A “Welcome Home Celebration for all Vietnam Veterans” (with audio)

BRIGHAM CITY — “I have never in my life seen my dad cry or show emotion,” said Rachelle Miller. “That really must have meant a lot to him today.”

Miller, a resident of Mendon, joined her family in Brigham City Friday evening, May 19, for a “Welcome Home Celebration for all Vietnam Veterans.” Her father, Sgt. Ray Yoder from Garland, served in the United States Air Force and arrived in Vietnam on May 27, 1965 as part of the military build-up. He spent 90 days in Vietnam that impacted the rest of his life.

“We were flying F4C Phantoms,” Yoder said, “flying close air support missions for the ground troops in Vietnam. I was TDY, temporary duty. And everybody who came after me was permanent.”

Organized by Jenny Schulze, director of the Boys & Girls Club of Northern Utah, Friday’s event for veterans like Yoder was billed as “the homecoming you deserved all those years ago.” As nearly 90 Vietnam Veterans met a cheering crowd at the Box Elder County Courthouse, it was clear that the long-overdue welcome home was meaningful.

“When we come home, they didn’t like us very much, and we had a lot of people that called us names, throwed garbage at us and everything else, and to have this happen now is really great,” Yoder said. “I appreciate it.”

Many of the veterans attended the celebration in uniform, proudly representing the Army, Navy, Air Force and Marines. Many of the participants were highly decorated. Some of them had been wounded in Vietnam. All of them remembered “buddies” who didn’t come home.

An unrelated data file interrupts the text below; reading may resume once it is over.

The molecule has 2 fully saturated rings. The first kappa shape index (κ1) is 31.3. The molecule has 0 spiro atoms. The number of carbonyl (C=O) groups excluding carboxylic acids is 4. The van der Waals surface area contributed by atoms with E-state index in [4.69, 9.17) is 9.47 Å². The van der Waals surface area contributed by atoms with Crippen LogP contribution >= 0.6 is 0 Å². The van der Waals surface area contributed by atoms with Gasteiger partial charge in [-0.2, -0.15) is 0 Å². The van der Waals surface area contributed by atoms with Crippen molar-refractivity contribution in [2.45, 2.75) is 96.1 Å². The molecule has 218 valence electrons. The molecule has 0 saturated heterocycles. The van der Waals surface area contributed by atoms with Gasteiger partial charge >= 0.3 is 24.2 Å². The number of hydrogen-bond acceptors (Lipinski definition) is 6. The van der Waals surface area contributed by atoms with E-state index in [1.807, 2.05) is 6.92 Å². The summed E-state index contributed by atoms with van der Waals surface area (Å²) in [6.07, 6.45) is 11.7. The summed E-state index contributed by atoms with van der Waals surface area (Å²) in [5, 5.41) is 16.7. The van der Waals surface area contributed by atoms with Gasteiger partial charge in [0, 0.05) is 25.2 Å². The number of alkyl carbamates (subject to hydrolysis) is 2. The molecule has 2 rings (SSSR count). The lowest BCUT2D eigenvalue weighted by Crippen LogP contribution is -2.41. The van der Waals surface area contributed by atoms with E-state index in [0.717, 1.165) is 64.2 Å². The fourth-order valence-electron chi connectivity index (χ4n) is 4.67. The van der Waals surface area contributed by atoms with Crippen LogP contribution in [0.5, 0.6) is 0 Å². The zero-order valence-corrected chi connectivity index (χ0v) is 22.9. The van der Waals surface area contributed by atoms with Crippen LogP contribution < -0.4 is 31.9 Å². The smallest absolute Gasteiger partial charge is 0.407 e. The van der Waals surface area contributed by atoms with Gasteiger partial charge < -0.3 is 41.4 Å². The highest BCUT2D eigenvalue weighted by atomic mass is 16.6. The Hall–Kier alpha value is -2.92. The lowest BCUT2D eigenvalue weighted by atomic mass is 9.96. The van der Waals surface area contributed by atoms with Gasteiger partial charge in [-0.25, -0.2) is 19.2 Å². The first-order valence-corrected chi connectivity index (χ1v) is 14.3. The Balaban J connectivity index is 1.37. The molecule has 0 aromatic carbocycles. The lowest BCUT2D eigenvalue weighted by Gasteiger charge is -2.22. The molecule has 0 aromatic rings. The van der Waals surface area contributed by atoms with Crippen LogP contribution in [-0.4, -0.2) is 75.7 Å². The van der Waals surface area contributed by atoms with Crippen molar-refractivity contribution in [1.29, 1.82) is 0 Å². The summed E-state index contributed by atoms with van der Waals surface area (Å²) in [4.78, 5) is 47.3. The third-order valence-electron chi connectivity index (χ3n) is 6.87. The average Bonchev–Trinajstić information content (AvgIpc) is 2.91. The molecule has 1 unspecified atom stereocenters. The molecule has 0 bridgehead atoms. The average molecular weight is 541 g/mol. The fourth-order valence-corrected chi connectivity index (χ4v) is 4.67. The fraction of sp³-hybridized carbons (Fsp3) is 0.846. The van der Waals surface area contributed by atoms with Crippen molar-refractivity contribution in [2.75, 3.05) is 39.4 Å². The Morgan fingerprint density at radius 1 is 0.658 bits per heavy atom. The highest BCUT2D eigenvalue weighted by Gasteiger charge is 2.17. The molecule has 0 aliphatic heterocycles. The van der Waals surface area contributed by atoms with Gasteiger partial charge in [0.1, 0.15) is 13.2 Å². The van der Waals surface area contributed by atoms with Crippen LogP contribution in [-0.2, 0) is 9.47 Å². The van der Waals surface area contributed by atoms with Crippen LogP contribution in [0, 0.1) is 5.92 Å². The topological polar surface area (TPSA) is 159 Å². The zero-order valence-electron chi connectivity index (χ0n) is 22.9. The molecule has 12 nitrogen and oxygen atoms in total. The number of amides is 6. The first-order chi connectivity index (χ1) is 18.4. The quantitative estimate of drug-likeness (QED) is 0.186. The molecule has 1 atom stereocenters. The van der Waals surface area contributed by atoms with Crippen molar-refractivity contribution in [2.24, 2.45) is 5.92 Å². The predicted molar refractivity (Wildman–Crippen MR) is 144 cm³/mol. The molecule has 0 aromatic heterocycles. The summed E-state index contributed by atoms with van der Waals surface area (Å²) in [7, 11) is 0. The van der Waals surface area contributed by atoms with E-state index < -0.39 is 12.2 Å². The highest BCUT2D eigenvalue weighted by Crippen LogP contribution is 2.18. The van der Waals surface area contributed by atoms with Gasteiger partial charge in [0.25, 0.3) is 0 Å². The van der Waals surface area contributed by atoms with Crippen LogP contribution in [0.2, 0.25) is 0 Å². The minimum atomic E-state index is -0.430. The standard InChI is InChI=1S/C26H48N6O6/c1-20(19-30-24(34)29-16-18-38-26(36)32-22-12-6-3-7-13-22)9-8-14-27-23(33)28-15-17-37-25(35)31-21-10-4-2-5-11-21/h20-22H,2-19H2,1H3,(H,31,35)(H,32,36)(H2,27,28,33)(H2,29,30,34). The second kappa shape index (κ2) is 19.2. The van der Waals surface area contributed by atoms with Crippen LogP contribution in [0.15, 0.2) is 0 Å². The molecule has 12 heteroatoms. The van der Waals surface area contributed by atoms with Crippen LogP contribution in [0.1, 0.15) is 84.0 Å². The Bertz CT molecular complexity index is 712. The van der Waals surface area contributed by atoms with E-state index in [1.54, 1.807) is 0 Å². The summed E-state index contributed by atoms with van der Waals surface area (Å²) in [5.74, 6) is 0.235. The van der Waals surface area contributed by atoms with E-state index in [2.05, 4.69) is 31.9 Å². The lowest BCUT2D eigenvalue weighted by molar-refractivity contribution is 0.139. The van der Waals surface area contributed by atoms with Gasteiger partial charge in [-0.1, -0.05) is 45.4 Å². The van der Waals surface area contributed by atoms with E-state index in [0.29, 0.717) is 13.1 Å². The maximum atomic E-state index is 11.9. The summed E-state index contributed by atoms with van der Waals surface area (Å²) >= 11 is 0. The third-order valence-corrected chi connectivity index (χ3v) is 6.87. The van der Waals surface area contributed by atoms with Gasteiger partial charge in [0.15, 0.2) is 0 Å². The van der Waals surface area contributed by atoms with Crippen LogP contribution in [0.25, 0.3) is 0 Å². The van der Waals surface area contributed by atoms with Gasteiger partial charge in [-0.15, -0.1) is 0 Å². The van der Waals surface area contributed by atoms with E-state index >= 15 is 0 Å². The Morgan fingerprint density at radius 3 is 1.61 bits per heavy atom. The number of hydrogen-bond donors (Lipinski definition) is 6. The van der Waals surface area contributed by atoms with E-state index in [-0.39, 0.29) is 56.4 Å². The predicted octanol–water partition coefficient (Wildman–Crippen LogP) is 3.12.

The interview recorded in the audio file below reflects the experience of Dora and Douglas Hobbs, who live in Brigham City. Douglas Hobbs was an Army helicopter mechanic crew chief. He served in Vietnam from 1967 to 1968 and was wounded in the <a href=”http://www.history.com/topics/vietnam-war/tet-offensive”>Tet Offensive</a>.

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As their names were called during a roll call ceremony held for the veterans, each stood proudly. The comradery among them was evident throughout the evening social, as was their patriotism.

“Most Vietnam vets are really close anyway,” said Yoder. “Whether you was in combat or not, as long as they served as you did, they went through the same stuff you did, and most of us are really close. In fact, when we first came home, that’s the only ones that we associated with was other Vietnam vets, and it took a long time to open up and kind of get back into society.”

Another of Yoder’s daughters, Shantelle Spackman of Deweyville, said it was awesome to see her dad be honored by his community along with his fellow veterans.

“He just always instilled patriotism in us, and I love this country more than anything,” said Spackman. “I think that’s why, and I’m just proud of him.”

“I think it was a great day for our Vietnam veterans,” said Schulze, “and it was great to see so many people come out and welcome them home. I got a chance to ride down on the bus with them and you could tell there were some happy soldiers and airmen, and it was a great experience.”

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jennifer@cvradio.com 

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